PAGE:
V.D. Bhargava, J.
1. This is a petition under Article 226 of the Constitution by Virendra Singh Verma who was appointed as Junior Chemical Asssistant (Junior Soil Assistant) under the Agricultural Chemist at Rudrapur district Niani Tal, in Group II of Subordinate Agricultural Service by means of notification No. AB-5019/II-9A dated 17-8-53 by the Director of Agriculture, U. P. He joined the post on 26-8-53 as probationer and was on probation for two years. This appointment was till a suitable candidate was selected and approved by the Public Service Commission. An advertisement for the post was made by the Public Service Commission on 15-7-1954 and the petitioner applied for it. He was later on informed by a letter dated 26-9-55 by the Officer-in-charge of the Regional Soil Laboratory, Rudrapur that he had been selected by the Public Service Commission.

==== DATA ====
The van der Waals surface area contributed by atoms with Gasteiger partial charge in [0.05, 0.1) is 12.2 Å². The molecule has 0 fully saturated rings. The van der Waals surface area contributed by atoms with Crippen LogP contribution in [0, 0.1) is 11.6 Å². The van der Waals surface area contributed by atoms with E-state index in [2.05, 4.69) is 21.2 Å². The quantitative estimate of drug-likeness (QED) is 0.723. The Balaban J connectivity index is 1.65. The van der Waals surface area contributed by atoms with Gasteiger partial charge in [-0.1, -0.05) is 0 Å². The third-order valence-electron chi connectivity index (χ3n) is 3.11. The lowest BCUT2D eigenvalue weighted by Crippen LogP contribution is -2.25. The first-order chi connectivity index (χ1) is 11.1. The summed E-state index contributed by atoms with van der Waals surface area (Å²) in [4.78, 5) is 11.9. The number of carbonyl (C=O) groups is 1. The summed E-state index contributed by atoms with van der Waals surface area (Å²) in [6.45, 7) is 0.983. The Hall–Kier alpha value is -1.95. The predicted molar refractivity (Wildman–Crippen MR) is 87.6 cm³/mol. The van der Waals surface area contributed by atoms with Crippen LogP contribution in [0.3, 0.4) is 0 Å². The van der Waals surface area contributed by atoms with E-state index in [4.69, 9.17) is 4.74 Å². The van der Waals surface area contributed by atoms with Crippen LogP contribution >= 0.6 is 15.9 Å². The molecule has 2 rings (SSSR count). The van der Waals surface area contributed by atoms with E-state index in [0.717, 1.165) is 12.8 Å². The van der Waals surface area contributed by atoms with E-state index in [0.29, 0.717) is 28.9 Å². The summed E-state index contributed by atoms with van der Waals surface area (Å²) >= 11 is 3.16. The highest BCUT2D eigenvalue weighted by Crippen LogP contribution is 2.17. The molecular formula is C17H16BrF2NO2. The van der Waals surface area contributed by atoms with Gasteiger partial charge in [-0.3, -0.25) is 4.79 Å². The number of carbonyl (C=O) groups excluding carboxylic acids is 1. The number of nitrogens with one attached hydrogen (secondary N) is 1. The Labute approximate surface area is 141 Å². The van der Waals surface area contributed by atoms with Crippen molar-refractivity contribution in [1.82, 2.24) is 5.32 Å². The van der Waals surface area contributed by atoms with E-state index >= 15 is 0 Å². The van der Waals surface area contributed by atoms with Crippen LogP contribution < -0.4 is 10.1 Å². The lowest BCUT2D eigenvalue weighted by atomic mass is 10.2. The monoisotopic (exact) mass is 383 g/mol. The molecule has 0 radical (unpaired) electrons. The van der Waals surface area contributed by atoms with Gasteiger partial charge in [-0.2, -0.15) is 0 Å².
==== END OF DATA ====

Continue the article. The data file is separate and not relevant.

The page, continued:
According to the petitioner, thereafter he served as a permanent employee in a substantive post to the entire satisfaction of his superior officers and there had been no adverse remarks against him. In December 1955 the petitioner's application for Senior Agriculture Inspector, Group I, was duly forwarded by the Director of Agriculture to Public Service Commission. He was told by the Agricultural Chemist to the U. P. Government in the same month that a complaint had been received against the petitioner from the Secretary of the Town Congress Committee, Rudrapur, that he was a member of the 'R. S. S.', which had been forwarded to the Director of Agriculture. It is said that on 21-1-56 Sri A. N. Misra, Assistant Soil Chemist, Regional Soil Laboratory, Rudrapur after office hours showed the petitioner a letter from the Administration Officer enquiring about the action taken against the petitioner on the aforesaid complaint of the Town Congress Committee. On 23-1-1956 the petitioner received an order terminating his services under the orders of the Additional Director.